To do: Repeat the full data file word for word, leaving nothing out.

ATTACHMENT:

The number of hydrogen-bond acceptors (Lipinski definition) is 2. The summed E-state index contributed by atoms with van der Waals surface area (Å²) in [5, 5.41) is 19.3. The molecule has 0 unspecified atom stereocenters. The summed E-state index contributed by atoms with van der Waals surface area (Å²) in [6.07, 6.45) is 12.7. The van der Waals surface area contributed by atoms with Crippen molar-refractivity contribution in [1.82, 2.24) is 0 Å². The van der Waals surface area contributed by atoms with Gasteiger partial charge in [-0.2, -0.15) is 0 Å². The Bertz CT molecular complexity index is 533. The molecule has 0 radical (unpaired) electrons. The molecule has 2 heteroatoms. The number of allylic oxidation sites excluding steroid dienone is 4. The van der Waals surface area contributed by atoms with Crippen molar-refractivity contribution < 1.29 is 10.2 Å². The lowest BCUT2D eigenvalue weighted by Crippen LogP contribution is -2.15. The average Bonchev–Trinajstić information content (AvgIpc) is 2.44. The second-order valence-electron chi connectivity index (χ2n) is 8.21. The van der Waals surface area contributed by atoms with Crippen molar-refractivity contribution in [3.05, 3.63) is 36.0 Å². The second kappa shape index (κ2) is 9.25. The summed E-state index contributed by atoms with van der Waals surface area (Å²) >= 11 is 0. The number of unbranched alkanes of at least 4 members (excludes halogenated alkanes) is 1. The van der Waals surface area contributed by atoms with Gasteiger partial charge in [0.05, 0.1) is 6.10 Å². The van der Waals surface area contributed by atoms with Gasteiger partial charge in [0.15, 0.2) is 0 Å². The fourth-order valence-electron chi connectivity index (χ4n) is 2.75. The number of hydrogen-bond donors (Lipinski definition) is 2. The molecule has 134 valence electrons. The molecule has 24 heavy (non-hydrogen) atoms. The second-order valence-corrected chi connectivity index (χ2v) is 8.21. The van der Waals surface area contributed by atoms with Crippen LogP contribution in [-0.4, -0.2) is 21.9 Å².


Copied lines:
The number of hydrogen-bond acceptors (Lipinski definition) is 2. The summed E-state index contributed by atoms with van der Waals surface area (Å²) in [5, 5.41) is 19.3. The molecule has 0 unspecified atom stereocenters. The summed E-state index contributed by atoms with van der Waals surface area (Å²) in [6.07, 6.45) is 12.7. The van der Waals surface area contributed by atoms with Crippen molar-refractivity contribution in [1.82, 2.24) is 0 Å². The van der Waals surface area contributed by atoms with Gasteiger partial charge in [-0.2, -0.15) is 0 Å². The Bertz CT molecular complexity index is 533. The molecule has 0 radical (unpaired) electrons. The molecule has 2 heteroatoms. The number of allylic oxidation sites excluding steroid dienone is 4. The van der Waals surface area contributed by atoms with Crippen molar-refractivity contribution < 1.29 is 10.2 Å². The lowest BCUT2D eigenvalue weighted by Crippen LogP contribution is -2.15. The average Bonchev–Trinajstić information content (AvgIpc) is 2.44. The second-order valence-electron chi connectivity index (χ2n) is 8.21. The van der Waals surface area contributed by atoms with Crippen molar-refractivity contribution in [3.05, 3.63) is 36.0 Å². The second kappa shape index (κ2) is 9.25. The summed E-state index contributed by atoms with van der Waals surface area (Å²) >= 11 is 0. The number of unbranched alkanes of at least 4 members (excludes halogenated alkanes) is 1. The van der Waals surface area contributed by atoms with Gasteiger partial charge in [0.05, 0.1) is 6.10 Å². The van der Waals surface area contributed by atoms with Gasteiger partial charge in [0.15, 0.2) is 0 Å². The fourth-order valence-electron chi connectivity index (χ4n) is 2.75. The number of hydrogen-bond donors (Lipinski definition) is 2. The molecule has 134 valence electrons. The molecule has 24 heavy (non-hydrogen) atoms. The second-order valence-corrected chi connectivity index (χ2v) is 8.21. The van der Waals surface area contributed by atoms with Crippen LogP contribution in [-0.4, -0.2) is 21.9 Å².